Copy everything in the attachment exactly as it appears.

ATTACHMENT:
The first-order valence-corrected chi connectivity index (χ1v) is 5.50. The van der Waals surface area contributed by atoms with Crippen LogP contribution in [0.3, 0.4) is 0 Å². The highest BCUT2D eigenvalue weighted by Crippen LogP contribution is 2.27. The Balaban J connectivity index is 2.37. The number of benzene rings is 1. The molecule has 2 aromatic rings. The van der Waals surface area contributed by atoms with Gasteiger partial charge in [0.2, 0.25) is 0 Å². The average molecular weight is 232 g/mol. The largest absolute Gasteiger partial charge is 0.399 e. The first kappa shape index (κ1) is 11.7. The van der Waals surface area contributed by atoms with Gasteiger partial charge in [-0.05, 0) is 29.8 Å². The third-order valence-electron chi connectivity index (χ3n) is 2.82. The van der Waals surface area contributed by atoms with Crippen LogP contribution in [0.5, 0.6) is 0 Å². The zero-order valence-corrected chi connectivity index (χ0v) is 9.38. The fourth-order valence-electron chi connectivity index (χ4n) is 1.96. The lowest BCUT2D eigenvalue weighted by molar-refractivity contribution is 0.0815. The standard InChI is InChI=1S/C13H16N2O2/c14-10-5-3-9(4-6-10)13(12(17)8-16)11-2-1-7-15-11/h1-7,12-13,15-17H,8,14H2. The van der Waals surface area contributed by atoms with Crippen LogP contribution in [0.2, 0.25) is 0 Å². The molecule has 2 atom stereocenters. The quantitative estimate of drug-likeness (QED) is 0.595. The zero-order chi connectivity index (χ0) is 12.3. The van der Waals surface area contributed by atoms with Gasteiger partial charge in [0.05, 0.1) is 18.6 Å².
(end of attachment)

The first-order valence-corrected chi connectivity index (χ1v) is 5.50. The van der Waals surface area contributed by atoms with Crippen LogP contribution in [0.3, 0.4) is 0 Å². The highest BCUT2D eigenvalue weighted by Crippen LogP contribution is 2.27. The Balaban J connectivity index is 2.37. The number of benzene rings is 1. The molecule has 2 aromatic rings. The van der Waals surface area contributed by atoms with Gasteiger partial charge in [0.2, 0.25) is 0 Å². The average molecular weight is 232 g/mol. The largest absolute Gasteiger partial charge is 0.399 e. The first kappa shape index (κ1) is 11.7. The van der Waals surface area contributed by atoms with Gasteiger partial charge in [-0.05, 0) is 29.8 Å². The third-order valence-electron chi connectivity index (χ3n) is 2.82. The van der Waals surface area contributed by atoms with Crippen LogP contribution in [0.5, 0.6) is 0 Å². The zero-order valence-corrected chi connectivity index (χ0v) is 9.38. The fourth-order valence-electron chi connectivity index (χ4n) is 1.96. The lowest BCUT2D eigenvalue weighted by molar-refractivity contribution is 0.0815. The standard InChI is InChI=1S/C13H16N2O2/c14-10-5-3-9(4-6-10)13(12(17)8-16)11-2-1-7-15-11/h1-7,12-13,15-17H,8,14H2. The van der Waals surface area contributed by atoms with Crippen LogP contribution in [0.2, 0.25) is 0 Å². The molecule has 2 atom stereocenters. The quantitative estimate of drug-likeness (QED) is 0.595. The zero-order chi connectivity index (χ0) is 12.3. The van der Waals surface area contributed by atoms with Gasteiger partial charge in [0.05, 0.1) is 18.6 Å².